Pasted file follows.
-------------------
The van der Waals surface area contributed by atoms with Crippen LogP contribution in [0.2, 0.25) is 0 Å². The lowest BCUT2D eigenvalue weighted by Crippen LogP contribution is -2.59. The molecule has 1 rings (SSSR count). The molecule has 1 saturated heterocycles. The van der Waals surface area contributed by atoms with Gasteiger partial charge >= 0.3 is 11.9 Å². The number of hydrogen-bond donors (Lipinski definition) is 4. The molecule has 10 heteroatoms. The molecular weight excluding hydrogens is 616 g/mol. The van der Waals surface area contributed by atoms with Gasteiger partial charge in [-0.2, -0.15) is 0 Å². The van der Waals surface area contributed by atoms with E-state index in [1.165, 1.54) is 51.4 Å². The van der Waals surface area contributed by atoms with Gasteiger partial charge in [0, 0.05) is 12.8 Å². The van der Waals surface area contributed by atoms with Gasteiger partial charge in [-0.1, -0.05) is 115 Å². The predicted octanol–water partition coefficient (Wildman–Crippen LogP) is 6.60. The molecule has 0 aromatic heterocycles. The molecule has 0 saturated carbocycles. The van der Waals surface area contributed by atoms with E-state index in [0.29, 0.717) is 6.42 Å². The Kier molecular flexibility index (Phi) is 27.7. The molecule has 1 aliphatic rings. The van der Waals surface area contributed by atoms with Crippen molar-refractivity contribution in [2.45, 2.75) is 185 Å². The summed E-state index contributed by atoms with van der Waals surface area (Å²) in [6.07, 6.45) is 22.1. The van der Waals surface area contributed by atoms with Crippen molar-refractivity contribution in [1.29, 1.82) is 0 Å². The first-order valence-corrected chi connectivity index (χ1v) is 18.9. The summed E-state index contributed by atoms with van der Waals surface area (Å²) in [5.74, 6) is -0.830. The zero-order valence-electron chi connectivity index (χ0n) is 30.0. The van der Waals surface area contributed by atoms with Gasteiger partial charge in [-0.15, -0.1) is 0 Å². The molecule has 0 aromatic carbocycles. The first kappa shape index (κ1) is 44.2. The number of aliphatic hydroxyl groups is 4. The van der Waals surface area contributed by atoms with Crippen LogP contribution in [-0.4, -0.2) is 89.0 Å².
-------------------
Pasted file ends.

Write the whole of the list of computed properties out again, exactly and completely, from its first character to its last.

The van der Waals surface area contributed by atoms with Crippen LogP contribution in [0.2, 0.25) is 0 Å². The lowest BCUT2D eigenvalue weighted by Crippen LogP contribution is -2.59. The molecule has 1 rings (SSSR count). The molecule has 1 saturated heterocycles. The van der Waals surface area contributed by atoms with Gasteiger partial charge >= 0.3 is 11.9 Å². The number of hydrogen-bond donors (Lipinski definition) is 4. The molecule has 10 heteroatoms. The molecular weight excluding hydrogens is 616 g/mol. The van der Waals surface area contributed by atoms with Gasteiger partial charge in [-0.2, -0.15) is 0 Å². The van der Waals surface area contributed by atoms with E-state index in [1.165, 1.54) is 51.4 Å². The van der Waals surface area contributed by atoms with Gasteiger partial charge in [0, 0.05) is 12.8 Å². The van der Waals surface area contributed by atoms with Gasteiger partial charge in [-0.1, -0.05) is 115 Å². The predicted octanol–water partition coefficient (Wildman–Crippen LogP) is 6.60. The molecule has 0 aromatic heterocycles. The molecule has 0 saturated carbocycles. The van der Waals surface area contributed by atoms with E-state index in [0.29, 0.717) is 6.42 Å². The Kier molecular flexibility index (Phi) is 27.7. The molecule has 1 aliphatic rings. The van der Waals surface area contributed by atoms with Crippen molar-refractivity contribution in [2.45, 2.75) is 185 Å². The summed E-state index contributed by atoms with van der Waals surface area (Å²) in [6.07, 6.45) is 22.1. The van der Waals surface area contributed by atoms with Crippen molar-refractivity contribution in [1.29, 1.82) is 0 Å². The first-order valence-corrected chi connectivity index (χ1v) is 18.9. The summed E-state index contributed by atoms with van der Waals surface area (Å²) in [5.74, 6) is -0.830. The zero-order valence-electron chi connectivity index (χ0n) is 30.0. The van der Waals surface area contributed by atoms with Gasteiger partial charge in [-0.15, -0.1) is 0 Å². The molecule has 0 aromatic carbocycles. The first kappa shape index (κ1) is 44.2. The number of aliphatic hydroxyl groups is 4. The van der Waals surface area contributed by atoms with Crippen LogP contribution in [-0.4, -0.2) is 89.0 Å².